A woman and her dog walks past the UBC sign at the University of British Columbia in Vancouver, Tuesday, Apr 23, 2019. THE CANADIAN PRESS/Jonathan Hayward

VIDEO: UBC exchange students offered $1,000 to help with leaving Hong Kong

The university said 31 of its students were attending four universities in Hong Kong

The University of British Columbia said it has cancelled its second term for exchange students in Hong Kong while it ensures the remainder of its students in the protest-racked region can get out.

The university said 31 of its students were attending four universities in Hong Kong, where protests have grown increasingly violent, and now 20 of them have left the area.

Vice-president for student affairs Ainsley Carry said the remaining 11 students are safe and accounted for with six having firm departure plans, two working on travel plans and three staying in the area with family.

The students are being offered $1,000 in emergency funds to help them in their travels and the university said 27 of them have accepted the cash.

“We are working with our partner institutions and universities in Hong Kong to determine if our students can complete their term from a distance, to ensure that they receive the academic credit that they have worked so hard for,” Carry said.

The majority of the students on exchange in Hong Kong this term had not planned to remain there in the second term, said Laurinda Tracey, UBC’s advisor for student safety abroad.

The university said it will work with students affected by the cancellation of the second exchange term to provide options that will include switching to another university or deferring or withdrawing from their exchange.

Last week, Hong Kong Polytechnic University became the latest battle ground in protests that began peacefully in June before turning violent with clashes between police and protesters. Police blockaded the university after hundreds of students occupied the campus.

UBC does not have a partnership with Hong Kong Polytechnic and it’s not one of the universities that was hosting UBC students in Hong Kong, Tracey said.

The universities that UBC is partnered with have gone “above and beyond” to support UBC students, including helping to arrange for short-term accommodation, Tracey added.

“We’ll keep that in mind, and we’ll continue to monitor and just keep an eye out for when things become safe again for students to resume activity,” she said.

UBC does not have any information about what events its students may or may not have been participating in, Carry said.

Protests in the semi-autonomous Chinese territory were sparked by a proposed bill that would have allowed certain criminal suspects to be extradited to mainland China to face charges, a move that opponents viewed as a blow to Hong Kong’s legal independence.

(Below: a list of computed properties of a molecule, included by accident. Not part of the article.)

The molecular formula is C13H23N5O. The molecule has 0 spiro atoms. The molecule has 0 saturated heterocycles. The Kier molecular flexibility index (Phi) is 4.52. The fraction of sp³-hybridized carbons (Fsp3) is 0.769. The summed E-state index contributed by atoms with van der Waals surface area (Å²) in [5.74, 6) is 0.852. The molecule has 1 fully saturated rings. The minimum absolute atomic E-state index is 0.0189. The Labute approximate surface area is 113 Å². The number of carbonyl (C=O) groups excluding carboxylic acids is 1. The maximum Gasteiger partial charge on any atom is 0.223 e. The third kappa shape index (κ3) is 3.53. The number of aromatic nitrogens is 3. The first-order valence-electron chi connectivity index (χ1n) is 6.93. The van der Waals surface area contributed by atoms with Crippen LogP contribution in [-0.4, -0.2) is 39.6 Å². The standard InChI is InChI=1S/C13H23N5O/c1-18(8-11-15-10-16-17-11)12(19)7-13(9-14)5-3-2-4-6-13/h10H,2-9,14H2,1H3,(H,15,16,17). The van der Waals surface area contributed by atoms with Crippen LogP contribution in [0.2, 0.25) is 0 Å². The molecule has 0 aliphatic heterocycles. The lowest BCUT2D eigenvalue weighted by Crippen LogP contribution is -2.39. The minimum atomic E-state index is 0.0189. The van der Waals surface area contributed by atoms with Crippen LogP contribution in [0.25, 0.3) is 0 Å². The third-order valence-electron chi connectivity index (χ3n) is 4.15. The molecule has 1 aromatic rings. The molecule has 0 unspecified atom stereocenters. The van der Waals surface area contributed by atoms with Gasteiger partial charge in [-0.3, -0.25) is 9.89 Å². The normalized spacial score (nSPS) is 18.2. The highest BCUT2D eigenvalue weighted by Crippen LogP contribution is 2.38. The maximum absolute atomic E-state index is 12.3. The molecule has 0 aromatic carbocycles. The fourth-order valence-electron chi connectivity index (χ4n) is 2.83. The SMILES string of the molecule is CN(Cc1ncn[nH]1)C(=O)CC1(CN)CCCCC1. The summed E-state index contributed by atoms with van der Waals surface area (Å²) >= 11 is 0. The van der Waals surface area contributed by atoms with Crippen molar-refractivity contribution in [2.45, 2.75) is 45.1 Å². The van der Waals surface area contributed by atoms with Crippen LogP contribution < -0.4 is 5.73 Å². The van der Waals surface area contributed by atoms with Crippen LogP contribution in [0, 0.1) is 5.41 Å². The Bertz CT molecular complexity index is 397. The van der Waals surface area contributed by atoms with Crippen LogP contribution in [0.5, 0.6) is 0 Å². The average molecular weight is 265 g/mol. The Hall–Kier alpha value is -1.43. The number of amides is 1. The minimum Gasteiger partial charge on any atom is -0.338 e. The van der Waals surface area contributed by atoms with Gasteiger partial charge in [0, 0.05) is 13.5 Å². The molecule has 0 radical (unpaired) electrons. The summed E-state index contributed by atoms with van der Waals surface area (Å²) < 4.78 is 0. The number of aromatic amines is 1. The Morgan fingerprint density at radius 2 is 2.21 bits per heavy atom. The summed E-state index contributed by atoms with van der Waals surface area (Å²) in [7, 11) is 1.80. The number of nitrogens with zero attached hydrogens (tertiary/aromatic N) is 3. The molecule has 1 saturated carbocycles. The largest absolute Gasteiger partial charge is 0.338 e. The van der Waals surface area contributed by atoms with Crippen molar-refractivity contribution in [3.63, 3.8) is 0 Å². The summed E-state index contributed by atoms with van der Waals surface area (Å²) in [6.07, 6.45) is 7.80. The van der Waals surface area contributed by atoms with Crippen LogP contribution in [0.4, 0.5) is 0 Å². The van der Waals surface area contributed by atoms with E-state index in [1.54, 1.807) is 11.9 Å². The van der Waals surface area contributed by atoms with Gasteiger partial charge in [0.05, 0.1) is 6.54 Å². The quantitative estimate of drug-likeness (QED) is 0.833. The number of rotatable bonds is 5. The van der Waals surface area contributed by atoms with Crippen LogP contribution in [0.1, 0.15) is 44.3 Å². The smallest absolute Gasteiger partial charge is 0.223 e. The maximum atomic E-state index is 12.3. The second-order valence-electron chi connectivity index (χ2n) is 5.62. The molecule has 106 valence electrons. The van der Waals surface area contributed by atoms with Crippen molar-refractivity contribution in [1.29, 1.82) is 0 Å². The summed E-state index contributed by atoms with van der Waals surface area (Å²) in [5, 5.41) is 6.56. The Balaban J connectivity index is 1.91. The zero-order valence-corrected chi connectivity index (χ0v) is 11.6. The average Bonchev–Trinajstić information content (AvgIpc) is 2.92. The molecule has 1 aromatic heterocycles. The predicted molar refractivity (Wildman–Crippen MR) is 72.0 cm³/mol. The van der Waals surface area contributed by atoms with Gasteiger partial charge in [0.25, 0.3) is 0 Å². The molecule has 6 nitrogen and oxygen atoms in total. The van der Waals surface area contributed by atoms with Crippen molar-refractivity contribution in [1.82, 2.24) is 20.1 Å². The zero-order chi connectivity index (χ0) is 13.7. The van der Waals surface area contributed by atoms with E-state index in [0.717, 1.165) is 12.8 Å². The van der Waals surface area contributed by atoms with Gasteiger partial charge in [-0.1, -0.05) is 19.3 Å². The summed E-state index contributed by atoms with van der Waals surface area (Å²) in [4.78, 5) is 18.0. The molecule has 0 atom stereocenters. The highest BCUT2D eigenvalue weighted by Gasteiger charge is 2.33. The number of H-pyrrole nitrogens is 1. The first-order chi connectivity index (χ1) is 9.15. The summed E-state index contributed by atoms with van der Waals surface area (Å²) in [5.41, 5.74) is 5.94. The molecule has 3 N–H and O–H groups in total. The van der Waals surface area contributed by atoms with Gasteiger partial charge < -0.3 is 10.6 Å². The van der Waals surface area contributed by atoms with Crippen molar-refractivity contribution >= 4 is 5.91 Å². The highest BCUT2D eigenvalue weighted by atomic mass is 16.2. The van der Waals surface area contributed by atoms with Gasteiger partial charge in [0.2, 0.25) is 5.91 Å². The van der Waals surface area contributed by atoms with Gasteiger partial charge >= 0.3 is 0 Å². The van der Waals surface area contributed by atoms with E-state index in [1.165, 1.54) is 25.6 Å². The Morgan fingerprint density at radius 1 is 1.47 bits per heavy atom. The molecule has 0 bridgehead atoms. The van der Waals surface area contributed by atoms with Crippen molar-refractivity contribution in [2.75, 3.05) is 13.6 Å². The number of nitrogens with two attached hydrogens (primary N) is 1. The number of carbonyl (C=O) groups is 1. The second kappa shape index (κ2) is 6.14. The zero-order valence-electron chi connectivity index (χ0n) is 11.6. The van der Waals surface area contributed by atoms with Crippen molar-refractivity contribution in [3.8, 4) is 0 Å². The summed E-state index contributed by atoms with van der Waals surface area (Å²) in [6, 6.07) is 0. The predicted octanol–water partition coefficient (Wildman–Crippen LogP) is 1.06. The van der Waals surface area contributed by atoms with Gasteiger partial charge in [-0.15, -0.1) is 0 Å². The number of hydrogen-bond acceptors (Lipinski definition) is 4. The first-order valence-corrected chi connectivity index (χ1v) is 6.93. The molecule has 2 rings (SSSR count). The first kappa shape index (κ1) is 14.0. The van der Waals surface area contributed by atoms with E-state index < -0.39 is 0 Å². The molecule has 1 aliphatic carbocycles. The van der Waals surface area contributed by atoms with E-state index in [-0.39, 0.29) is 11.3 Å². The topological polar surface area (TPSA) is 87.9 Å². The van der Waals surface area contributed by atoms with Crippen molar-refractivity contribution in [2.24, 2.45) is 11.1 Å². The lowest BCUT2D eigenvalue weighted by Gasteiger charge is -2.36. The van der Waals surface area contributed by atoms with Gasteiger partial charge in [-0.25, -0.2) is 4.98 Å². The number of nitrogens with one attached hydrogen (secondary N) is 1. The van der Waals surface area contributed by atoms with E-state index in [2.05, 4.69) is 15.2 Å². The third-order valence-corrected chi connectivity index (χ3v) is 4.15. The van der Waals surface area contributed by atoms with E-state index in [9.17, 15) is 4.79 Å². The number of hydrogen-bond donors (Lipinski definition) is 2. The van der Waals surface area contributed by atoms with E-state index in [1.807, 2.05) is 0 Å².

The bill has been suspended, but the protests have grown to include demands such as universal suffrage when electing Hong Kong’s leaders, amnesty for protesters who have been arrested and an independent investigation into the use of force by Hong Kong police.

READ MORE: Canadian universities encourage exchange students in Hong Kong to head home

The Canadian Press


Like us on Facebook and follow us on Twitter.

Get local stories you won't find anywhere else right to your inbox.
Sign up here

Just Posted

Vancouver Island University appoints Dr. Judith Sayers as chancellor

Nuu-chah-nulth Tribal Council president is considered a leader in Indigenous rights advocacy

Port Alberni athletes put on fitness ‘FUNdraiser’ for frontline workers

Outdoor boot camp will be limited to 50, with donations helping frontline workers’ mental health

Bamfield residents, visitors pressure province as anniversary of fatal crash approaches

Letter-writing campaign makes ‘heartfelt, emotional pleas’ to improve road conditions

Airforce search and rescue helicopter drops in at Cameron Lake for training

Distinctive yellow CH-149 Cormorant turns heads after using Island lake for impromptu hoist

QUINN’S QUIPS: What makes a building historically significant?

There’s a difference between heritage designation and a heritage register

‘Don’t kill my mom’: Ryan Reynolds calls on young British Columbians to be COVID-smart

‘Deadpool’ celebrity responds to premier’s call for social influence support

Captain Horvat’s OT marker lifts Canucks to 4-3 win over Blues

Vancouver takes 2-0 lead in best-of-7 NHL playoff series with St. Louis

Garbage truck knocks down lamp post onto pickup in north Nanaimo

Emergency crews respond to Dickinson Crossing plaza mall Friday afternoon

Widow of slain Red Deer doctor thanks community for support ahead of vigil

Fellow doctors, members of the public will gather for a physically-distanced vigil in central Alberta

Protesters showcase massive old yellow cedar as Port Renfrew area forest blockade continues

9.5-foot-wide yellow cedar measured by Ancient Forest Alliance campaigners in Fairy Creek watershed

Taking dog feces and a jackhammer to neighbourhood dispute costs B.C. man $16,000

‘Pellegrin’s actions were motivated by malice …a vindictive, pointless, dangerous and unlawful act’

Racist stickers at Keremeos pub leaves group uneasy and angry

The ‘OK’ hand gesture is a known hate-symbol

VIDEO: World responds to B.C. girl after pandemic cancels birthday party

Dozens of cards and numerous packages were delivered to six-year-old Charlie Manning

Most Read